Should you drink energy drinks?

Should you drink energy drinks?

Containing caffeine and other invigorating ingredients, these products intended for adults are supposed to provide a boost to the body. However, due to the fashion effect, children and adolescents do not hesitate to consume it. Do these energy drinks have any nutritional benefits? Can they be drunk by young people without danger? What are the possible health risks? We take stock.

Let’s start by dispelling a preconceived idea: an energy drink, also called “Energy Drink” (such as Red Bull, Rockstar, Rez Energy Drink, Dark Dog or Monster Energy), is not based on any evidence or real evaluation! “It is a marketing term that has no nutritional or regulatory value.“, assures Florence Foucaut, dietician-nutritionist. According to ANSES, it is a drink which “presents itself as having stimulating properties both physically and intellectually”. A survey carried out by the Agency in 2013 indicates that in Europe, 32% of consumers of so-called energy drinks consume them during festive occasions (bars, nightclubs, concerts, etc.), 41% in connection with a sporting activity and 16% mixed with alcohol1.

What does an energy drink contain?

These drinks, most often carbonated, presented in can form, aim to provide us with extra energy. To do this, they generally contain substances such as caffeine, taurine (a sulfur-containing amino acid) and D-glucuronolactone (a chemical component naturally produced by the liver), three active ingredients with invigorating health claims.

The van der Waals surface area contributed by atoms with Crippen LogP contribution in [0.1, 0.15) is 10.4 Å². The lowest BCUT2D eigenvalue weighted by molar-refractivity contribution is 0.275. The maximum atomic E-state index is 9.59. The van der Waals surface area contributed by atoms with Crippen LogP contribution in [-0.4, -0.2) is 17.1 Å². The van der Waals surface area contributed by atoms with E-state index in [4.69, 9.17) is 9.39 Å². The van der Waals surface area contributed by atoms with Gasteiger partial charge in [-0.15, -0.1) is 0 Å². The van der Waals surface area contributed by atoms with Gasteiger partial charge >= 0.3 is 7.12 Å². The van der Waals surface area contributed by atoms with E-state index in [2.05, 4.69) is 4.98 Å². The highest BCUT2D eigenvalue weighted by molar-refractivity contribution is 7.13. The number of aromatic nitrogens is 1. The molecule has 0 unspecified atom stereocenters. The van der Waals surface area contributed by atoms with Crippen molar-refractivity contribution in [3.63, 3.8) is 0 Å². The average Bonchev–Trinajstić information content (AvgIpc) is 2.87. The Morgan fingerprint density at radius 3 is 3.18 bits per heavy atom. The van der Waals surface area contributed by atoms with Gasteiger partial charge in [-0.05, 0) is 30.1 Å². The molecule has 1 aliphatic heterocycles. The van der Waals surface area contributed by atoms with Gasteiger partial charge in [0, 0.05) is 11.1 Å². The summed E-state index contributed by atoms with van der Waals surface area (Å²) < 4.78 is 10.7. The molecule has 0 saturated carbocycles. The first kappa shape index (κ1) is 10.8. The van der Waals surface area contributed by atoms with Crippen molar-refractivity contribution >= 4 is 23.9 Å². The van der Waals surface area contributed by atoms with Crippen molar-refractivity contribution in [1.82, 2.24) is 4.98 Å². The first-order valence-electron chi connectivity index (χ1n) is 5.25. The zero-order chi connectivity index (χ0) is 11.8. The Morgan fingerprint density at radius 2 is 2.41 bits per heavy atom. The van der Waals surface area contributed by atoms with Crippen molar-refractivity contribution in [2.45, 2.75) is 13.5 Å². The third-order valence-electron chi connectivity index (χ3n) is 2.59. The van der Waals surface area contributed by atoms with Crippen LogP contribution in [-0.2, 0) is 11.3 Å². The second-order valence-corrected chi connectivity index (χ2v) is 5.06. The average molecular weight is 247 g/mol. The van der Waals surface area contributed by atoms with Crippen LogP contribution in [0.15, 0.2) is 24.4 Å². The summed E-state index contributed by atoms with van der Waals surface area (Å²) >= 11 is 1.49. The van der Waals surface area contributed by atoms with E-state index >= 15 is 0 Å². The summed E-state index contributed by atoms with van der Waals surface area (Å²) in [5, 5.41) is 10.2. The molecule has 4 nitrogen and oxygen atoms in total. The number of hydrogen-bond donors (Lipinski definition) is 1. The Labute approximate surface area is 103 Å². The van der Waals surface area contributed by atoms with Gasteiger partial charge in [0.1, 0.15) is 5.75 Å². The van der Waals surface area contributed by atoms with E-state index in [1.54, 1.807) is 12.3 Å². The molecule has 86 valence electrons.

Added to these substances are sugar, most often glucose-fructose, sucrose or sweeteners, vitamins (in particular group B vitamins, such as inositol or vitamin B7) and extracts of energizing plants ( ginseng and guarana mainly). All these ingredients act in synergy to give a boost to the body, in order to chase away fatigue by increasing the state of alertness, both physical and intellectual. But the quantities are sometimes mind-blowing! ANSES indicates that “the consumption of a standard can (250 ml) of so-called energy drinks provides on average the caffeine equivalent of two “espresso” coffees (50 ml) or more than two cans of cola sodas (330 ml)“.

Dr. Frédéric Maton, sports doctor with the Irbms and responsible for a survey on the consumption of energy drinks in Europe, even specifies that “in a can, vitamin B, which is present in a quantity at the limit of safety, and as for taurine, we find the equivalent of six days of normal consumption“. As for the taste, it is generally synthetic (cherry, strawberry, lemon, etc.). Their price varies around €2 per can.

Do not confuse energy drink and energy drink